New research shows young muscle stem cells can improve adult muscle regeneration
Scientists at Sanford Burnham Prebys Medical Discovery Institute (SBP) have found a key to enhancing repair of damaged muscle. In work published today in Cell Reports, scientists describe why fetal muscle stem cells (MuSCs) are better at regenerating muscle compared to adult MuSCs. The research opens the door for new approaches to treat muscle diseases including muscular dystrophies, which affect approximately 50,000 people in the U.S., and muscle wasting associated with cancer and aging.
"We found that fetal MuSCs remodel their microenvironment by secreting specific proteins, and then examined whether that same microenvironment can encourage adult MuSCs to more efficiently generate new muscle. It does, which means that how adult MuSCs normally support muscle growth is not an intrinsic characteristic, but can be changed," explained Matthew Tierney, a graduate student at SBP and first author of the study.
The proteins that fetal MuSCs secrete are part of the extracellular matrix (ECM), the meshwork of strand-like proteins and starches that make up the structure of MuSCs' microenvironment. As fetal MuSCs mature into adult MuSCs, they take on different responsibilities and help change their microenvironment over time to support their distinct functions. Fetal MuSCs are geared toward creating new muscle, whereas adult MuSCs repair damaged muscle and self-replicate to sustain the pool of stem cells to mend future injuries.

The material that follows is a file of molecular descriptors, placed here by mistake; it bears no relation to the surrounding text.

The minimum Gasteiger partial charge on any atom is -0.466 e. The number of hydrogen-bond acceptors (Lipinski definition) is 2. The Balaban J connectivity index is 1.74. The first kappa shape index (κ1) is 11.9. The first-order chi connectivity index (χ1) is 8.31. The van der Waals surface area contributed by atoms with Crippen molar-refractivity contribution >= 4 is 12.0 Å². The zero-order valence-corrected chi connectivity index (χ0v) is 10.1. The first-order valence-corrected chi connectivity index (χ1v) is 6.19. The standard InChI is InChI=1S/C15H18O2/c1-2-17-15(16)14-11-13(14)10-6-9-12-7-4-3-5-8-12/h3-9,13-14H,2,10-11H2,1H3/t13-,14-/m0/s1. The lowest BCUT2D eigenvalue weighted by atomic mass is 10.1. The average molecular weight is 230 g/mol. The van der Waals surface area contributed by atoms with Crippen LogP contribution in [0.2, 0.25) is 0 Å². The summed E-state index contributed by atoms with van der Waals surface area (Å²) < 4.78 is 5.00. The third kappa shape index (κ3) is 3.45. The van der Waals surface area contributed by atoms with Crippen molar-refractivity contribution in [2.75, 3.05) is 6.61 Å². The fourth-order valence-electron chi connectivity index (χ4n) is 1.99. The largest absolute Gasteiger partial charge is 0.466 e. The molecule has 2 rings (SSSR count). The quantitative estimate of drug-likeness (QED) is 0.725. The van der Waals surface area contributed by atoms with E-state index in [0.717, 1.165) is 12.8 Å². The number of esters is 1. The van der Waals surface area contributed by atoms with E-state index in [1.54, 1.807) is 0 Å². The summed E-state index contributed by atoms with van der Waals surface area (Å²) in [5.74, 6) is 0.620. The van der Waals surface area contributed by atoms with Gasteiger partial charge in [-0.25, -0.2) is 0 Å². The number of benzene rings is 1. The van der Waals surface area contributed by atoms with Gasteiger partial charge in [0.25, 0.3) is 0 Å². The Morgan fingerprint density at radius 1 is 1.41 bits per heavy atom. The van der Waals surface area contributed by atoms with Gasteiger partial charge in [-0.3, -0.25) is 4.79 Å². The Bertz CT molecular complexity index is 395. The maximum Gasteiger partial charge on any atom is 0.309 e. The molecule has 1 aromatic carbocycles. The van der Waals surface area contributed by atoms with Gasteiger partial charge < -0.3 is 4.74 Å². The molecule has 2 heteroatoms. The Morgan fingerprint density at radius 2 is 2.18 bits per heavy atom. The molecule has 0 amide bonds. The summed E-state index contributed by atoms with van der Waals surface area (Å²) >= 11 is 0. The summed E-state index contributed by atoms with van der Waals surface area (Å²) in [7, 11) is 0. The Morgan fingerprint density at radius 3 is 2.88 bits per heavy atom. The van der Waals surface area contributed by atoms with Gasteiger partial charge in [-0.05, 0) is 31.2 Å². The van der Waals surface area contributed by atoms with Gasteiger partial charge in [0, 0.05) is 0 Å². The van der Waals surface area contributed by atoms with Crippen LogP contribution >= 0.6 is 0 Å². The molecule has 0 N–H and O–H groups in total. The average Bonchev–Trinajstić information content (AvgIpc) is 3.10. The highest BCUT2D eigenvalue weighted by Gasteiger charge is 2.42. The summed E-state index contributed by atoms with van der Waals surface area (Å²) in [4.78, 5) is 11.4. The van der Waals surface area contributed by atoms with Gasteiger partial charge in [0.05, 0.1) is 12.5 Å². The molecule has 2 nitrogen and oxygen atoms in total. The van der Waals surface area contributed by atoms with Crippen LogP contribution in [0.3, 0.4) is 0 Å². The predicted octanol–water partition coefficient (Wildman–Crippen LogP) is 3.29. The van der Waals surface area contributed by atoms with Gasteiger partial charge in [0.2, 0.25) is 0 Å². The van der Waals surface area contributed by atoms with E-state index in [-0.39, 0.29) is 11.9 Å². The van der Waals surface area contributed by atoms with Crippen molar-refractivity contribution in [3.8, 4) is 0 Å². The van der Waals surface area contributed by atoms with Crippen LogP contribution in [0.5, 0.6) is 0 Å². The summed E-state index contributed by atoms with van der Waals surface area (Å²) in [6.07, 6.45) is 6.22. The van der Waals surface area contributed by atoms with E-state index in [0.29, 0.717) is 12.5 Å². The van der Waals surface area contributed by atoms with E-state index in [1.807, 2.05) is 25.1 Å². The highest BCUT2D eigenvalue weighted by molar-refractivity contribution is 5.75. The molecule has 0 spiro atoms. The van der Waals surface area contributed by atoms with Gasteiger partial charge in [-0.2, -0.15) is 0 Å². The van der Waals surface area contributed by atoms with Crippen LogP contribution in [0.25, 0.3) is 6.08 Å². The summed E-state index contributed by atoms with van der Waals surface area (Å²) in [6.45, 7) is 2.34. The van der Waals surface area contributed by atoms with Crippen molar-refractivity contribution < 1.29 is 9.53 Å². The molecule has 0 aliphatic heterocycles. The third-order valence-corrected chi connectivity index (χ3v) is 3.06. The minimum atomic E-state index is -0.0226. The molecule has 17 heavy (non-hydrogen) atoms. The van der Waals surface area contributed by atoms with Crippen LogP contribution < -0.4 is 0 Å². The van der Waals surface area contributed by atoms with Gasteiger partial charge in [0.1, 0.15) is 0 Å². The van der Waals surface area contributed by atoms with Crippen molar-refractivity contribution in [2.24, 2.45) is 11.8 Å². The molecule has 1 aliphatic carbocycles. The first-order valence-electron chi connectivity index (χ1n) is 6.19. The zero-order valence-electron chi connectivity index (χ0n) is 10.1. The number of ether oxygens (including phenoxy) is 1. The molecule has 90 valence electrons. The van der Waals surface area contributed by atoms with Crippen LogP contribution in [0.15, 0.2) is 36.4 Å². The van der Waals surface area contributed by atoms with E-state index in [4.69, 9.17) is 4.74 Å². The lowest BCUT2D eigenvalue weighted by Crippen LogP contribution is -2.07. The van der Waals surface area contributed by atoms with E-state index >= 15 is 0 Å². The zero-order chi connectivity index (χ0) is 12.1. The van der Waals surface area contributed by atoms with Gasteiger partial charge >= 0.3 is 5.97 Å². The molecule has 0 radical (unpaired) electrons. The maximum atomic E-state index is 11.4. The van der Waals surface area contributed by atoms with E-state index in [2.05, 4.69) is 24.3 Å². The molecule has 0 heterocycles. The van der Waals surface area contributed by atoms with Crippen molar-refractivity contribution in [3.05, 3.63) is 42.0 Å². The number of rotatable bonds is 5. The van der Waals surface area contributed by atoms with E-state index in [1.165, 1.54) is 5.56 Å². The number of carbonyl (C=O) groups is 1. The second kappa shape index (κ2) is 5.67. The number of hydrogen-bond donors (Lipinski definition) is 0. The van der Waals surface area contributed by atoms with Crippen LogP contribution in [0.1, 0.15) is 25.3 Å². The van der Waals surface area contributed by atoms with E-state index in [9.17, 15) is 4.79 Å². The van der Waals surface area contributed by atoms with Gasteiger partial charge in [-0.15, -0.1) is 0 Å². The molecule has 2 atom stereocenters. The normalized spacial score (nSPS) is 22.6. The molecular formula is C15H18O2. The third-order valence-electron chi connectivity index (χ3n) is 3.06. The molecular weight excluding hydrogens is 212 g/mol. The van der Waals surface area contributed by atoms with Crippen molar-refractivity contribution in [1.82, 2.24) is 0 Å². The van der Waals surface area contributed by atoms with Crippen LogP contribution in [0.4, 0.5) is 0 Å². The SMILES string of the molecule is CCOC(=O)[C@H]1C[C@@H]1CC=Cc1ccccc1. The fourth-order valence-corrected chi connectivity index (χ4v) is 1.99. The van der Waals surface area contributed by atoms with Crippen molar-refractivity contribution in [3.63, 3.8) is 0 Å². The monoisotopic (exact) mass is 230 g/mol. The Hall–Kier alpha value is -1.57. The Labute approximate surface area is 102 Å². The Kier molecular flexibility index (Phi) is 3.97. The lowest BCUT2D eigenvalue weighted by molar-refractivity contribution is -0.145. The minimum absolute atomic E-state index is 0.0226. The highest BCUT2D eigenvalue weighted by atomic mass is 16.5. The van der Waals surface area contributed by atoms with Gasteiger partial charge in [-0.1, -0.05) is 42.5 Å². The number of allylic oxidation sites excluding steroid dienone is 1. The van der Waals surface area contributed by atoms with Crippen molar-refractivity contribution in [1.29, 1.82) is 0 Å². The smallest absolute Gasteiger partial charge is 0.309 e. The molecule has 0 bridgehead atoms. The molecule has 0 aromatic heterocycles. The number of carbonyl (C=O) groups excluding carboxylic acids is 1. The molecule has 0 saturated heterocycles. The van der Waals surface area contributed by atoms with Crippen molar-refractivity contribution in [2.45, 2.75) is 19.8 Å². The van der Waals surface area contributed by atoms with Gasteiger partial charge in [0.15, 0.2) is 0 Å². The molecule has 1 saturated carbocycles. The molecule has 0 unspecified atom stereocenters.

In muscular dystrophies and muscle wasting, progressive degeneration overwhelms the regenerative capacity of adult MuSCs. The new study, showing that adult MuSCs living in a microenvironment with fetal characteristics are better at regenerating muscle, provides rationale for developing drugs that could trigger this transition.
"These results help explain the differences between the capacity of fetal and adult MuSCs to repair muscle. Such an understanding is urgently needed, as no treatments are yet available for muscular dystrophies and muscle-wasting disorders," stated Alessandra Sacco, Ph.D., associate professor in the Development, Aging, and Regeneration Program at SBP and senior author of the study.
"Our findings fit with the growing appreciation of the importance of a cell's structural and biochemical surroundings in influencing cellular behavior. Managing the microenvironment is an emerging approach to treat many diseases, from cancer to cardiovascular disease to neurodegeneration. We're excited about the implications of our research for treating muscle diseases, and look forward to applying our conclusions toward development of therapies."